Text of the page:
Since last February's disastrous runway collision at Los Angeles International Airport, officials have reduced control tower glare that was a source of complaints among air traffic controllers. But a faulty ground radar system still has not been replaced. There have been lengthy delays in assigning assistants to help the controllers at the third-busiest airport in the nation. And LAX controllers continue to deviate from standard procedures followed at most other major airports.
CALIFORNIA | LOCAL
May 9, 1991 | ERIC MALNIC and RICH CONNELL, TIMES STAFF WRITERS
An air traffic supervisor testified Thursday that he did not realize controllers at Los Angeles International Airport were hindered by control tower glare until he read newspaper accounts that the problem may have contributed to February's runway disaster. Investigative records show that at least three controllers have told the National Transportation Safety Board that they had difficulty observing planes in some areas at LAX because of glare from lighting fixtures atop airport buildings.
NEWS
May 8, 1991 | ERIC MALNIC and RICH CONNELL, TIMES STAFF WRITERS
In dramatic testimony Tuesday, an air traffic controller accepted blame for February's fatal runway collision in Los Angeles and the co-pilot of one plane told how his pilot died in the flaming wreckage. It was the first public appearance by 38-year-old controller Robin Lee Wascher since the accident and the first time she acknowledged publicly that her mistake led to the crash.
NEWS
May 7, 1991 | ERIC MALNIC and RICH CONNELL, TIMES STAFF WRITERS
The air traffic controller involved in the Los Angeles runway disaster last February had been relieved of duty as a military controller 14 years ago and urged to seek psychiatric help after her parents died in a light plane crash, federal reports revealed Monday.
NEWS
May 6, 1991 | ERIC MALNIC, TIMES STAFF WRITER
Federal investigators are concerned over their inability to get copies of the medical records of a key air traffic controller as hearings are set to open here today into the fatal collision of two airliners at Los Angeles International Airport last February. The crash that killed 34 people occurred when the controller, Robin Lee Wascher, gave a USAir jetliner permission to land on the same runway that she had just positioned a SkyWest commuter liner for takeoff.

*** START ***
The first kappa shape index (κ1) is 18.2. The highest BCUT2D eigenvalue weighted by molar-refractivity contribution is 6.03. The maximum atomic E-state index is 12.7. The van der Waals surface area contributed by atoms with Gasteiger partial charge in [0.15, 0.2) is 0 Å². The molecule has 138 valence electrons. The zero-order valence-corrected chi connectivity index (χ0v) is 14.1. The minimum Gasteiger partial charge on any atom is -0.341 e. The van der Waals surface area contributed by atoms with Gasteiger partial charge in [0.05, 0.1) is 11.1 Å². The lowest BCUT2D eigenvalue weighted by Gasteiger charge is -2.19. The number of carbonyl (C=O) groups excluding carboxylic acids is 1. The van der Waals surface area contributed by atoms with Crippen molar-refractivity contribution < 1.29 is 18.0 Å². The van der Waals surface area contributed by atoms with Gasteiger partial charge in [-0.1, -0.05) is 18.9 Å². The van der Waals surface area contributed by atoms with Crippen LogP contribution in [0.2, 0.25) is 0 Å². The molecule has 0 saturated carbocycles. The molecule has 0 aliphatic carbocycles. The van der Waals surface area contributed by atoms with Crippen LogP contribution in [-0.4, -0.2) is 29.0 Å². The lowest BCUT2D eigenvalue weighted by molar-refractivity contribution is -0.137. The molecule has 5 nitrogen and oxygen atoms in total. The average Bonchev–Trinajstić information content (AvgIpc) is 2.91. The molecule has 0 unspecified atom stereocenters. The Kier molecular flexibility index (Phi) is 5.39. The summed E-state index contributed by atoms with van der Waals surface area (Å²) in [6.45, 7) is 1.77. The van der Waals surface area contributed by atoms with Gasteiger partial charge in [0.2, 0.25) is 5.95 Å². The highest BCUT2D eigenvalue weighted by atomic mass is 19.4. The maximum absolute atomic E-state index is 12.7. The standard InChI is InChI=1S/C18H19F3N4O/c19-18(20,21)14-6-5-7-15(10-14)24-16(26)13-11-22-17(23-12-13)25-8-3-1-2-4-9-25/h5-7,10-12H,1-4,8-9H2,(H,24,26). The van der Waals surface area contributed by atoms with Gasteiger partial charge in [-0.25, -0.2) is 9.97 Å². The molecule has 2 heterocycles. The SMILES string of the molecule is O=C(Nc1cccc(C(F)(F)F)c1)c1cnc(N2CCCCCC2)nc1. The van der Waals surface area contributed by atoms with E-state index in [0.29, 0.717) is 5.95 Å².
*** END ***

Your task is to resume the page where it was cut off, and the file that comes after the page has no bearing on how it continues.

CALIFORNIA | LOCAL
March 26, 1991 | ERIC MALNIC, TIMES STAFF WRITER
The Federal Aviation Administration has refused to turn over to investigators the medical records of an air traffic controller who directed two airliners onto the same runway at Los Angeles International Airport moments before one struck the other in a fiery crash. The National Transportation Safety Board had requested the records pertaining to Robin Lee Wascher and other controllers as part of its investigation to determine the cause of the Feb.
CALIFORNIA | LOCAL
February 18, 1991 | MARK A. STEIN., This story was reported by Times staff writers Glenn F. Bunting, Rich Connell, Eric Malnic and Tracy Wood. It was written by Mark A. Stein
For air traffic controller Robin Lee Wascher, the Feb. 1 disaster on Los Angeles International Airport Runway 24-Left--her runway--was "especially tragic" because her parents had died in an aviation accident nearly 14 years ago, friends and co-workers said. Norman K. and Beverly Jean Wascher vanished June 19, 1977, while flying to Oxnard in their single-engine plane after attending another daughter's college graduation in Eureka, Calif. The plane has never been found.
NEWS
May 7, 1991 | ERIC MALNIC and RICH CONNELL, TIMES STAFF WRITERS
The air traffic controller involved in the Los Angeles runway disaster last February had been relieved of duty as a military controller 14 years ago and urged to seek psychiatric help after her parents died in a light plane crash, federal reports revealed Monday.
CALIFORNIA | LOCAL
November 23, 1991 | ERIC MALNIC, TIMES STAFF WRITER
Nine months after a runway collision at Los Angeles International Airport killed 34 people, the Federal Aviation Administration and the city's Department of Airports have undertaken a joint study of what needs to be done to improve safety at the airfield. The study was begun earlier this month after a federal investigative board concluded that the crash was caused by the FAA's inept management of the airport control tower.
NEWS
February 11, 1991 | TRACY WOOD, TIMES STAFF WRITER
Pilots of two planes that were in critical positions the night a passenger jet and a commuter plane collided at Los Angeles International Airport have contradicted a key section of the air traffic controller's account of events, according to interviews released by federal investigators Sunday.